"The Garden of Eden" by Thomas Cole (c.1828)

"The Garden of Eden" by Thomas Cole (c.1828) (Public Domain)

People were relatively plentiful too, having migrated from Africa into the Persian Gulf valley from both ends – crossing the Red Sea into Yemen and southern Oman and northwards, as well as crossing the Sinai Peninsula into the Levant and southwards. Originally they were hunter-gatherers, nomadic people who followed the herds who were in turn following the moisture and the vegetation.

Then sometime around 30,000 BC the people of this region started to develop agriculture. They learned to irrigate, grow crops and save seed for the following year, to enclose herds of cattle and goats instead of following them. For the first time in human history people settled in one place. As a result of being settled with a reliable food source they claimed their own territories, and built permanent houses. Around 8,500 to 6,500 years ago they built the world’s first cities in what is now Jordan and Iraq – cities such as Jericho, Uruk, Ur and Eridu.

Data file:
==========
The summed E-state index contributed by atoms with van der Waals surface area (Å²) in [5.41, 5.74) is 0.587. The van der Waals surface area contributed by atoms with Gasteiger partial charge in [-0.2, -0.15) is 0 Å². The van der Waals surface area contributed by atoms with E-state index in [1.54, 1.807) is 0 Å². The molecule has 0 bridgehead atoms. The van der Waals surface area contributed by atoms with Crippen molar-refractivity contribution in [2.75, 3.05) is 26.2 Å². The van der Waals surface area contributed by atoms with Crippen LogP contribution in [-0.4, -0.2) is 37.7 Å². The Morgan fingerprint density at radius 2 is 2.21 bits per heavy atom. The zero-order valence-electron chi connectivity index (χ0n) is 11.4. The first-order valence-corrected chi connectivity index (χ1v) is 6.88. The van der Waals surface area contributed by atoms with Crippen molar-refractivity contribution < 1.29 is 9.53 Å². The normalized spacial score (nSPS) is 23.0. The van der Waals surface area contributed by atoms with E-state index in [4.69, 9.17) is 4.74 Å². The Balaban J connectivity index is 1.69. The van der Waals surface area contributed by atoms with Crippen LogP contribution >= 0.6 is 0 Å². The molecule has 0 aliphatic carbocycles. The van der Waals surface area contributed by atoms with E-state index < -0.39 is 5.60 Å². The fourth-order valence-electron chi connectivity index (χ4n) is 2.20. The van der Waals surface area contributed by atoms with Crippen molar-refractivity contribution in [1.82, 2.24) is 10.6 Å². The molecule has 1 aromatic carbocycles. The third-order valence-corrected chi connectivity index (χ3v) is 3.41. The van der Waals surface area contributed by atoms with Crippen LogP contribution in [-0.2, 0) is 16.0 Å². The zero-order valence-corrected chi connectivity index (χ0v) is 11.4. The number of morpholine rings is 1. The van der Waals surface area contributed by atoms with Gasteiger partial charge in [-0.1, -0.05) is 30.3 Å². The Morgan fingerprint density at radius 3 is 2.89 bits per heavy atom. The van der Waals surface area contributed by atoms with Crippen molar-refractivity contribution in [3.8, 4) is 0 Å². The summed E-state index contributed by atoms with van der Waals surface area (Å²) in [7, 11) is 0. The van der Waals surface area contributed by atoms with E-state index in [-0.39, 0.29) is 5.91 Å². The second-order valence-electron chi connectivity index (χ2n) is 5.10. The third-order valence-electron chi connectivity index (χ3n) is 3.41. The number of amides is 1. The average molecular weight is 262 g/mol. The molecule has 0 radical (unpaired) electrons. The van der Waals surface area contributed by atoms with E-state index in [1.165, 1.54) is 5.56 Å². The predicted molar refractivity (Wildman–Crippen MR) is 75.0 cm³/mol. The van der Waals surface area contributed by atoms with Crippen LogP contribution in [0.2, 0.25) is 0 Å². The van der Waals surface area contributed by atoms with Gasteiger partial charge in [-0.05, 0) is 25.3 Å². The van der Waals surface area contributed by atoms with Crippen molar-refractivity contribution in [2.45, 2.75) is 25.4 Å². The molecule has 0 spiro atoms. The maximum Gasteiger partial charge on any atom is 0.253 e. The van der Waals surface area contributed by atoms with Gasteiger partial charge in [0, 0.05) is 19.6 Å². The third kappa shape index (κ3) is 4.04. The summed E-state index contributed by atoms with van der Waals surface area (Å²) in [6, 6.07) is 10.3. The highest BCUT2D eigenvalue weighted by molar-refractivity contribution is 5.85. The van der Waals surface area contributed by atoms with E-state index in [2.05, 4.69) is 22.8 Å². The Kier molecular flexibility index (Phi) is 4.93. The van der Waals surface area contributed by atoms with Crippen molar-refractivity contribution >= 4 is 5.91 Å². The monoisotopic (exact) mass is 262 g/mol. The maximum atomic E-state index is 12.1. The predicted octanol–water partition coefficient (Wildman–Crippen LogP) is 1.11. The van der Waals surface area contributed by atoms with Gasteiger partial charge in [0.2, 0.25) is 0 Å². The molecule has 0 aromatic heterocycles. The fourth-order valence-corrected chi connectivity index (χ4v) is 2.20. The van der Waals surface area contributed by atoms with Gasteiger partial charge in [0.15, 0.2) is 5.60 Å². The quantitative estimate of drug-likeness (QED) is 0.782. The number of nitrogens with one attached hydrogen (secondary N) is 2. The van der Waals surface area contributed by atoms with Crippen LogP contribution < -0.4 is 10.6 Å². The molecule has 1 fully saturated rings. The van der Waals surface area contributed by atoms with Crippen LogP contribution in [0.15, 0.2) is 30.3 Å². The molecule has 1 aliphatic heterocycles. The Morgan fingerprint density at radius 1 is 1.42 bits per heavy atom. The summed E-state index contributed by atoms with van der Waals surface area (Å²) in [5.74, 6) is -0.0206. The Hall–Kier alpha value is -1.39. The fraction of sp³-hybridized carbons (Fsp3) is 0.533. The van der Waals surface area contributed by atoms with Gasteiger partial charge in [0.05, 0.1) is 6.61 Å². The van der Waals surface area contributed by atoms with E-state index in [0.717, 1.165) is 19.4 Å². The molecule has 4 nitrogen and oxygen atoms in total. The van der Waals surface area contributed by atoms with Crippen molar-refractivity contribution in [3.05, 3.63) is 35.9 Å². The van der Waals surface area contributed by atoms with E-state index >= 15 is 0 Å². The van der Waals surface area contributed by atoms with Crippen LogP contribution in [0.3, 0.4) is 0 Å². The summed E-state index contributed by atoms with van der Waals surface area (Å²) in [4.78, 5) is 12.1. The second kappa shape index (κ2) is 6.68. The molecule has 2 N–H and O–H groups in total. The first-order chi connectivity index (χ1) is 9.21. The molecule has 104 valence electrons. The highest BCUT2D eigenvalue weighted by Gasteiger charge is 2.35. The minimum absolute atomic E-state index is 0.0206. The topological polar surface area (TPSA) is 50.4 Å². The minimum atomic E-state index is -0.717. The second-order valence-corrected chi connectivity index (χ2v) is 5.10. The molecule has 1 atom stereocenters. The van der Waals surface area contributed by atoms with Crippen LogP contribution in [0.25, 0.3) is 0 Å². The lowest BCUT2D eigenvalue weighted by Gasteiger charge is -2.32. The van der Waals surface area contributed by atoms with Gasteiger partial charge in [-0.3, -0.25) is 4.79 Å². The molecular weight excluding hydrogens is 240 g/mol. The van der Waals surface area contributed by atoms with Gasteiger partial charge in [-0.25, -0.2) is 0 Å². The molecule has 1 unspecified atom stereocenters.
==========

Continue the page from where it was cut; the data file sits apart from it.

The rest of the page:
Illustration depicting a recreation of the ancient port at Eridu.

Illustration depicting a recreation of the ancient port at Eridu. (Public Domain)

Map of Jericho in Farchi Bible, 14th century.

Map of Jericho in Farchi Bible, 14th century. (Public Domain)

The people who created them were the Ubaidians, Sumerians, Assyrians and Kashshites, and it was therefore these tribes – rapidly becoming civilizations through the development of metallurgy – who around 8500 BC were living in the region which Genesis tells us the Garden of Eden was to be found........